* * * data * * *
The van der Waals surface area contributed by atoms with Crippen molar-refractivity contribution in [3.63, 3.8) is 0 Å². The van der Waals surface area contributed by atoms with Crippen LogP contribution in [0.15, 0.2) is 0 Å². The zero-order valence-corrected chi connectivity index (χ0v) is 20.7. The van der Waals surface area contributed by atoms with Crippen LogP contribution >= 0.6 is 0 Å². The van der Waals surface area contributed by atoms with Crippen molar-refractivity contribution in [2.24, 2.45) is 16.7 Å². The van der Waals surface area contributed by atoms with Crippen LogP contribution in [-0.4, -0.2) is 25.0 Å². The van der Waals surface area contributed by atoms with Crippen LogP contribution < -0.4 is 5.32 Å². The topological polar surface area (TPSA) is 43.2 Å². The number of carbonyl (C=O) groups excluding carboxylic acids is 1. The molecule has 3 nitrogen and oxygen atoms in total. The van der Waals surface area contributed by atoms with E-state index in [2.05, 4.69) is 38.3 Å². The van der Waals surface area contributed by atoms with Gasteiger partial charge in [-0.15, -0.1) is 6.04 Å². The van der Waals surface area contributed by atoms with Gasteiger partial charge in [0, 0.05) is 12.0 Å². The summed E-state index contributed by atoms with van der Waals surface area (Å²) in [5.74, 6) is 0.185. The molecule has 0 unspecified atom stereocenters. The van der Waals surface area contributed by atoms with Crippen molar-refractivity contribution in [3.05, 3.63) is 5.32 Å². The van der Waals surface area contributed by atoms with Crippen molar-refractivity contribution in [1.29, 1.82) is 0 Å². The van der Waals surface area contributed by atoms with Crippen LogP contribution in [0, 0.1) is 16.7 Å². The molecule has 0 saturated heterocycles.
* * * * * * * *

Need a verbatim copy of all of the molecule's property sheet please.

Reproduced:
The van der Waals surface area contributed by atoms with Crippen molar-refractivity contribution in [3.63, 3.8) is 0 Å². The van der Waals surface area contributed by atoms with Crippen LogP contribution in [0.15, 0.2) is 0 Å². The zero-order valence-corrected chi connectivity index (χ0v) is 20.7. The van der Waals surface area contributed by atoms with Crippen LogP contribution >= 0.6 is 0 Å². The van der Waals surface area contributed by atoms with Crippen molar-refractivity contribution in [2.24, 2.45) is 16.7 Å². The van der Waals surface area contributed by atoms with Crippen LogP contribution in [-0.4, -0.2) is 25.0 Å². The van der Waals surface area contributed by atoms with Crippen LogP contribution < -0.4 is 5.32 Å². The topological polar surface area (TPSA) is 43.2 Å². The number of carbonyl (C=O) groups excluding carboxylic acids is 1. The molecule has 3 nitrogen and oxygen atoms in total. The van der Waals surface area contributed by atoms with E-state index in [2.05, 4.69) is 38.3 Å². The van der Waals surface area contributed by atoms with Gasteiger partial charge in [-0.15, -0.1) is 6.04 Å². The van der Waals surface area contributed by atoms with Gasteiger partial charge in [0, 0.05) is 12.0 Å². The summed E-state index contributed by atoms with van der Waals surface area (Å²) in [5.74, 6) is 0.185. The molecule has 0 unspecified atom stereocenters. The van der Waals surface area contributed by atoms with Crippen molar-refractivity contribution in [3.05, 3.63) is 5.32 Å². The van der Waals surface area contributed by atoms with Crippen molar-refractivity contribution in [1.29, 1.82) is 0 Å². The van der Waals surface area contributed by atoms with Crippen LogP contribution in [0, 0.1) is 16.7 Å². The molecule has 0 saturated heterocycles.